HC Deb 27 May 1960 vol 624 cc853-5

Lords Amendment: In page 2, line 9, leave out "This section shall not apply" and insert: The power of entry conferred by subsection (1) of this section shall not be exercisable in relation".

11.5 a.m.

Mr. Marcus Kimball (Gainsborough)

I beg to move, That this House does agree with the Lords in the said Amendment.

This Amendment was moved in another place by the Government in order to remove any question of doubt there might be about the powers conferred on police constables by Clause 1 of the Bill. With the approval of the Government and of Her Majesty the Queen, under the provisions of this Bill the police have power of entry on to Crown land.

Quite obviously, for security reasons, this power has not been extended to land occupied by the Service Departments, the Ministry of Aviation and the Atomic Energy Authority. The exclusion of the power of entry on to land owned by these Departments was provided in the original Bill in Clause 2 (3). But it so happens that as the Bill was originally drafted the definition of land in Clause 2 applies to Clause 1. It could be argued that Clause 2 (3), were it left as it now stands, as well as excluding the power of entry of a constable on to land held by the Admiralty, the Ministry of Aviation and the Atomic Energy Authority would exclude the constable's power to arrest a poacher on that land. That was not the intention of the Bill, and the new drafting Amendments from another place clear up that misunderstanding.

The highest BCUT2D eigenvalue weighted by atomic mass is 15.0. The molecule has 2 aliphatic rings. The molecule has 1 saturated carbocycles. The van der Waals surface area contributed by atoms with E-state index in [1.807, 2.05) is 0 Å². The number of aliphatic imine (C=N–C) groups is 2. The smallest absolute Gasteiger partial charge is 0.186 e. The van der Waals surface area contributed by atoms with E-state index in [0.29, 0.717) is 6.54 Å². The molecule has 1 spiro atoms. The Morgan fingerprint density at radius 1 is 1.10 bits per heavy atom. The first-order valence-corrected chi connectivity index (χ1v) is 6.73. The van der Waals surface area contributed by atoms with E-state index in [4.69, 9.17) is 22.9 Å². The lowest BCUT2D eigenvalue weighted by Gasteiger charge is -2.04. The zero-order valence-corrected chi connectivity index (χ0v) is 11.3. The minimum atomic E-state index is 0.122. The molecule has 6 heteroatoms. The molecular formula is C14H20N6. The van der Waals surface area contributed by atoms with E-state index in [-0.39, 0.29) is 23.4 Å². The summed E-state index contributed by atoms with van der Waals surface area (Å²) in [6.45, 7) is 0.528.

I think the House will agree that it is quite essential that it should be put straight, because it is always open to a Government Department to invite a constable to patrol land. When doing that the constable should have the right to arrest a poacher if he saw one on the land. For a practical example we have only to look at the very good shoat which exists on Ministry of Aviation land at London Airport or the Stanford battle area in Norfolk or the fringe areas on Salisbury Plain.

Question put and agreed to.

Lords Amendment: In page 2, line 43, at end insert: (5) In this section the word 'game' has the same meaning as in the Poaching Prevention Act, 1862.

Mr. Kimball

I beg to move, That this House doth agree with the Lords in the said Amendment.

Would it be in order, Mr. Speaker, to take all the rest of these Amendments together, because the operative Amendment is that to line 27, on page 3, to leave out "rabbits"?

Mr. Speaker

Yes, the hon. Member may discuss them all together.

Mr. Kimball

These are purely drafting Amendments. They do not alter the substance of the Bill one iota. The real trouble is that, as hon. Members know, my right hon. Friend the Minister of Agriculture, Fisheries and Food is extremely touchy about rabbits in these days. The civil servants at the Ministry were distressed to think that in this year 1960 we should perpetrate the anachronism of continuing to describe the rabbit as "game". Under the Pest Act, 1954, the rabbit is now described as a pest.

By means of these Amendments for once we have got the rabbits exactly where we want them. They are a pest from the point of view of the Ministry and of pest officers but it will be an offence to be caught on someone's land without permission with a gun in pursuit of rabbits. If one is found doing that, for the purposes of this Bill the rabbit becomes "game", which seems a very satisfactory compromise.

Question put and agreed to.